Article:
However, the events of the battle and their significance had already been appropriated and reinterpreted in the inter-war years, principally they focus on one aspect of the battle: the massed employment of tanks. Despite the corrective writings of the Official History the public's imagination was already captured with a simple equation: Cambrai equalled tanks.

Winston Churchill, a man who can rightly claim to have been one of the key individuals responsible for the development of the tank, said “Accusing as I do without exception all the great Allied offensives of 1915, 1916, and 1917 as needless and wrongly conceived operations of infinite cost, I am bound to reply to the question, what else could be done? And I answer it, pointing to the Battle of Cambrai: 'This could have been done.'”

The myth of Cambrai as primarily a tank battle and by virtue of the number of tanks deployed, was in no way diminished by a desire amongst tankophiles to focus on the first day of the battle. Overall, a stunning success had been achieved on that day but a success that fell comprehensively short of complete victory.

Ninety years after the battle, the stories of the courage and enduranceof the men who fought at Cambrai should still excite our admiration and wonder,regardless of its status as a landmark in military history.

Carl Burger thanked Johan for a well-presented and -illustrated talk and handed him the customary gift.



The committee is sad to announce the death of Col. Lionel Crook, former OC of the Cape Field Artillery and a long-standing member of the Cape Town branch, on the 4th of November, 2018. He is survived by his wife and family. The Society sends their sincere condolences to the family.




There are two very similar paintings which appear to have been done by the same hand. Neither of the paintings is signed. The one painting belongs to IZIKO Museums and is in the Fehr Collection at the Castle, the other is in the Library of Parliament, Cape Town. The two paintings together hold a secret and a number of clues that provide important and little-known facts about the battle. So, who exactly is the artist and why and when did he paint the scene?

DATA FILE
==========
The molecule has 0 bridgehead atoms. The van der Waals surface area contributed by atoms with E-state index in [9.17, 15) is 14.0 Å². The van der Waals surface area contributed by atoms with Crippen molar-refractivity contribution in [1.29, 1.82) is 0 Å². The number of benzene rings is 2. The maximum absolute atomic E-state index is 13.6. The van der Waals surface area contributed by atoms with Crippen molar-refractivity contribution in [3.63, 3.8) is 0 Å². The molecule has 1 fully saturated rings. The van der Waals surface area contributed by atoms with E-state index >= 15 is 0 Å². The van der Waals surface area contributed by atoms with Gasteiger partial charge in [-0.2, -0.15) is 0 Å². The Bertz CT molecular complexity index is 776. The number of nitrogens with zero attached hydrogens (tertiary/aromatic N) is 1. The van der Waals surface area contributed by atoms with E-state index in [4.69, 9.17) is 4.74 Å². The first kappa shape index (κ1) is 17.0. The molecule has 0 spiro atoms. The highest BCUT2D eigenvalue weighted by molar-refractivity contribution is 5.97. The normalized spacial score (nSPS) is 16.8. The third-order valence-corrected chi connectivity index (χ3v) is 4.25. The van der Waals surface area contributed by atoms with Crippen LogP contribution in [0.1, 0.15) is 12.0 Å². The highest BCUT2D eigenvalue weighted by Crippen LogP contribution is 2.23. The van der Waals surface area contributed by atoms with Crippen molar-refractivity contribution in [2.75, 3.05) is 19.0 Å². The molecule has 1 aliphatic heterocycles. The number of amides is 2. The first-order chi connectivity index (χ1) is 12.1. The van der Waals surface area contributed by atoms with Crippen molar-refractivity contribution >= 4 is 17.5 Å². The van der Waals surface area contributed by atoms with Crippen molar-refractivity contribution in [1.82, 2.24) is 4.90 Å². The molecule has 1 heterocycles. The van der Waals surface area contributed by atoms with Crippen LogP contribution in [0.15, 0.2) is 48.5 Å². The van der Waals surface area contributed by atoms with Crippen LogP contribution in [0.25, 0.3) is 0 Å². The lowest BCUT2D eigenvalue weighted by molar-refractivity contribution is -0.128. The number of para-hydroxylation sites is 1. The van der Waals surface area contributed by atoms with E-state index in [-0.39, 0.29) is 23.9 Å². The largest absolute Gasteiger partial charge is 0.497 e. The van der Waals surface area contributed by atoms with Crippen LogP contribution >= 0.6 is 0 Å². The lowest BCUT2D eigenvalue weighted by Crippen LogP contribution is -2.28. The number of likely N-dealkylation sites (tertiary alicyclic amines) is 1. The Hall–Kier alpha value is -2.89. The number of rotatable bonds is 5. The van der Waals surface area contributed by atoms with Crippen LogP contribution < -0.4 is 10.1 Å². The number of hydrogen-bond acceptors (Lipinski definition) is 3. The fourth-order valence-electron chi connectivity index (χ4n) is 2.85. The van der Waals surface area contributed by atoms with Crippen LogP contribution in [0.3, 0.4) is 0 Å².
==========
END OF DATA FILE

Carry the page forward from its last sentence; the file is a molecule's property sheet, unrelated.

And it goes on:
Ian van Oordt has spent the last thirteen years researching and studying this important South African battle. He has carefully studied these paintings, identifying a number of features that can only be found in many archival memorandums, letters and reports. Although he can never be absolutely certain, he believes the artist has left a “report” on the battle in a picture “that is worth a thousand words”. Can Ian finally answer the question of who is the artist and was he present at the battle?



After matriculation Gabriel Athiros joined SA Navy and took up a career in Industrial Electronics.

He has been a keen mountaineer since 1962, and has led two mountaineering expeditions, in 1978 the South African Aconcagua Expedition and in 1987 the South African Puna de Atacama Expedition. In 1994 he represented SA at the Union of International Alpine Association’s conference in Spain.

In 2001 Gabriel started Historical Media cc and took up the challenge of launching The Cape Odyssey newspaper. Historical Media has published more than 30 books on the culture and history of the Cape. In 2005 he was awarded the Provincial Arts & Culture Award.

In 2005, after a 40-year search, Gabriel reconnected with his family in Greece.


Ian van Oordt (Secretary)
021 531 6612

South African Military History Society /